Monday, December 9, 2013
By Michael Shepherd firstname.lastname@example.org
HALLOWELL — Andrew McPherson has said he's running for City Council partly because he's dismayed by recent property tax hikes.
Hall-Dale Elementary School's entrance. Team Hall-Dale, a group organized by Hallowell City Council candidate Andrew McPherson, hoped to raise $558,000 by June 2004 to fund upgrades to the school that the state wouldn't pay for, but raised only $241,000, about 41 percent of the goal, before fundraising ended. While plans are afoot to revive the group and the fundraising effort, Regional School Unit 2 chairwoman Dawn Gallagher says McPherson's campaigning on opposition to higher taxes is dismaying, as the school department has had to make up the funding gap left by Team Hall-Dale's efforts falling short.
Staff file photo by Jim Evans
But the chairwoman of Regional School Unit 2's school board, whose budget was a factor in forcing an 8 percent tax increase in Hallowell this year, sees a contradiction in McPherson's conservative message.
Team Hall-Dale, the volunteer group he formed more than nine years ago, has failed to raise the money it pledged, so Hallowell and Farmingdale have not recouped funding for the lion's share of upgrades to Hall-Dale Elementary School.
Team Hall-Dale hoped to raise $558,000 by June 2004 to fund upgrades to the school that the state wouldn't pay for, including a larger gymnasium, library and cafeteria. The $12.4-million school opened in 2006.
To date, the group has handed over approximately $241,000, about 41 percent of the goal.
Over the past year, Mayor Charlotte Warren — a supporter of McPherson's council bid — has pledged to help Team Hall-Dale raise its target amount.
But little, if any, progress has been made, and it has opened political wounds in the city.
McPherson, a Chamberlain Drive engineer, said earlier this month that Team Hall-Dale had a few thousand dollars in its bank account, and fundraising will restart soon.
Warren said she remains ready to help and optimistic McPherson will carry out his goal.
But a plan Warren conceived to revive the group last November hasn't gotten off the ground and in 2009, Hallowell and Farmingdale funded most of the upgrades from their.
RSU 2 board Chairwoman Dawn Gallagher, a Hallowell resident, said that makes McPherson's budget criticism hard to hear.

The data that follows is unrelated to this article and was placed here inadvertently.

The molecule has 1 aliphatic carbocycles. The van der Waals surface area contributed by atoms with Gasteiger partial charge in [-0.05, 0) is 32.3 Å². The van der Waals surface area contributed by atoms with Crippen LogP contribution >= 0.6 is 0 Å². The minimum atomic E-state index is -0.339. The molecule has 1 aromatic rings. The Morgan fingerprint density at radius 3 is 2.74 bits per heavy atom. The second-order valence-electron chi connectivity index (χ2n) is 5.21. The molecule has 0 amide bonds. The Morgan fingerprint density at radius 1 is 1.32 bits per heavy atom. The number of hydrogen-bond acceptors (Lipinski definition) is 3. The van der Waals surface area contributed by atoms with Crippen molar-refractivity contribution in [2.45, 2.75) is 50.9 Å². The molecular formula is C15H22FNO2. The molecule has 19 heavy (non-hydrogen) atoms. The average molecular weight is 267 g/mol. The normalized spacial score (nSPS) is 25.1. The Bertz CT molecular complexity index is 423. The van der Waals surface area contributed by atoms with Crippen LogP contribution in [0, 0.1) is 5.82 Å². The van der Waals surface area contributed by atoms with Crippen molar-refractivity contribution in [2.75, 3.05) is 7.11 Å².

"As a private citizen, I am utterly dismayed that someone would condemn the school budget when that someone is responsible for a $300,000 pledge that the RSU is now paying for," she said.
Warren said, however, Gallagher's criticism is rooted in old political battles.
Footing the bill
In September 2004, the $558,000 for upgrades to the elementary school, on Hallowell's Winthrop Street, was authorized by voters, who also allowed the district to accept up to $600,000 from Team Hall-Dale.
McPherson, then a city councilor, rolled out Team Hall-Dale earlier that year. Minutes from a school board meeting on Sept. 1, 2004, say McPherson reported $400,000 in donations and pledges.
Later that month, the Kennebec Journal quoted him at a public hearing as saying "this school won't cost anyone here any more money." McPherson then said he had more than $300,000 in written pledges.
While the money Team Hall-Dale has donated has gone toward paying some debt from the upgrades, McPherson has blamed the lack of money on a shrinking group of volunteers and an economic recession that caused pledges to dry up.
Team Hall-Dale's first donation to the district — $175,000 — came in 2006. Another $40,000 came in 2007.
Until the 2009 formation of RSU 2, that was all the group gave. Absent more money, Hallowell and Farmingdale residents voted in June 2009 to fund the outstanding amount for the upgrades, according to Virgel Hammonds, RSU 2's superintendent.
After that vote, the RSU could use nearly $342,000 from School Administrative Unit 16, the former school district for Hallowell and Farmingdale, to pay off debt for the upgrades into the future.
Hammonds said that pool of money has been drawn down upon to pay over the past years, with annual withdrawals in the ballpark of $40,000.
Between 2009 and July 2012, $75 came in from Team Hall-Dale. Then, in August 2012, another $26,000 came in. That money has been put toward debt service, according to Hammonds.
Still, any future amount of money Team Hall-Dale raises isn't guaranteed to solely benefit Hallowell and Farmingdale students.
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Hallowell Mayor Charlotte Warren
Staff file photo by Joe Phelan
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Staff file photo